Degree Type

Dissertation

Date of Award

2001

Degree Name

Doctor of Philosophy

Department

Animal Science

First Advisor

Tim S. Stahly

Abstract

An initial study was designed validate an in vitro antimicrobial assay and evaluate the activity of natural antimicrobial animal proteins/peptides. A radial diffusion assay was utilized. By regressing known concentrations of tested compound against their respective clearance zones, an equation was developed to determine the minimum inhibitory concentrations (MIC) for polymyxin B (control antibiotic) which were 0.76, 0.76, and 0.90 mug/mL for Escherichia coli, Escherichia coli (nalidixic acid-resistant), and Staphylococcus aureus, respectively. The intra- and inter-assay variations were 0.18 and 0.2%, respectively. Lactoferrin, lactoferricin B, hen egg lysozyme, and alpha-lactalbumin LDT2 were determined in vitro to kill bacteria. Each of the tested proteins/peptides was active against a nalidixic acid-resistant strain of E. coli. The antimicrobial activity of each protein/peptide in animal digesta fluid was 130 to 300% greater than that in the acetic acid media. Lactoferrin activity was decreased (P < .07) when exposed to zinc, iron, magnesium, calcium, sodium, and potassium. Lysozyme had an increase (P < .09) in antimicrobial activity when exposed to zinc, magnesium, and calcium. A decrease in pH from 6.5 to 2 resulted in a loss of antimicrobial activity of 65% for lactoferrin, lactoferricin, and lysozyme. Therefore, the enhanced antimicrobial activity of the proteins/peptides in the presence of the digesta fluid does not seem to be affected by pH 44 or mineral concentration.;A second study was performed to evaluate the efficacy of orally ingested natural proteins/peptides contained in digesta contents to kill antibiotic-susceptible and -resistant bacteria, in vitro. The seven treatments consisted of a control (no antimicrobial agent supplemented), lactoferrin, lactoferricin, lysozyme, neutrophil peptides, purothionin, or polymyxin B (antibiotic). Weanling Sprague-Dawley rats were self-fed their respective experimental diets for 3 days. Following oral ingestion, each protein/peptide exhibited antimicrobial activity in the small and large intestine digesta (P < .06) and against Gramnegative and Gram-positive bacteria (P < .11) (both antibiotic-susceptible and -resistant strains, P < .10). The antibiotic polymyxin B also effectively killed in vivo each bacterium except antibiotic-resistant Staphylococcus aureus, while the control diet exhibited no antimicrobial activity. Based on these results, ingested natural proteins/peptides retain antimicrobial activity in monogastric animals throughout the gastrointestinal tract and effectively kill both antibiotic-susceptible and -resistant bacteria.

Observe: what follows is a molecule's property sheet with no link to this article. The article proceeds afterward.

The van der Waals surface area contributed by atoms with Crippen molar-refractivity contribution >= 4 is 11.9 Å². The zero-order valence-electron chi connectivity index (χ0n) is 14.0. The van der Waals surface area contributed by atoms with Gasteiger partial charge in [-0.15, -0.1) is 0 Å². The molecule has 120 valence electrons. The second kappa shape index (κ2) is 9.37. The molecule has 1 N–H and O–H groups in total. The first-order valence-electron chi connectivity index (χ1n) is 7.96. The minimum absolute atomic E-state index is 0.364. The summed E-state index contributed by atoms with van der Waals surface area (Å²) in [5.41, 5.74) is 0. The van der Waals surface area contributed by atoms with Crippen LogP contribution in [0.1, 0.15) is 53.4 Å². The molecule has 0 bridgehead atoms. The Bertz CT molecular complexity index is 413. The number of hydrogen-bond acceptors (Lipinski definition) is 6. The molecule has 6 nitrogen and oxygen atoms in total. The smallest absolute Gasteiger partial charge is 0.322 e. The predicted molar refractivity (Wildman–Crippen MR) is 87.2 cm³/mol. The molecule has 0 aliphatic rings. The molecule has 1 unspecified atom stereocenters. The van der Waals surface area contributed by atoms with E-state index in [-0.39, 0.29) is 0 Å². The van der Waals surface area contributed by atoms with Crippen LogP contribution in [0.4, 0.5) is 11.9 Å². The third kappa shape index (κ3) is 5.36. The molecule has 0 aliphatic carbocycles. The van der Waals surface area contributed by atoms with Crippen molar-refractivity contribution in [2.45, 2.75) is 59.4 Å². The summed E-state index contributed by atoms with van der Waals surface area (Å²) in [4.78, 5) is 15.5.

DOI

https://doi.org/10.31274/rtd-180813-12510

Publisher

Digital Repository @ Iowa State University, http://lib.dr.iastate.edu

Copyright Owner

Laura Lee Greiner

Language

en

Proquest ID

AAI3048704

File Format

application/pdf

File Size

110 pages

Share

COinS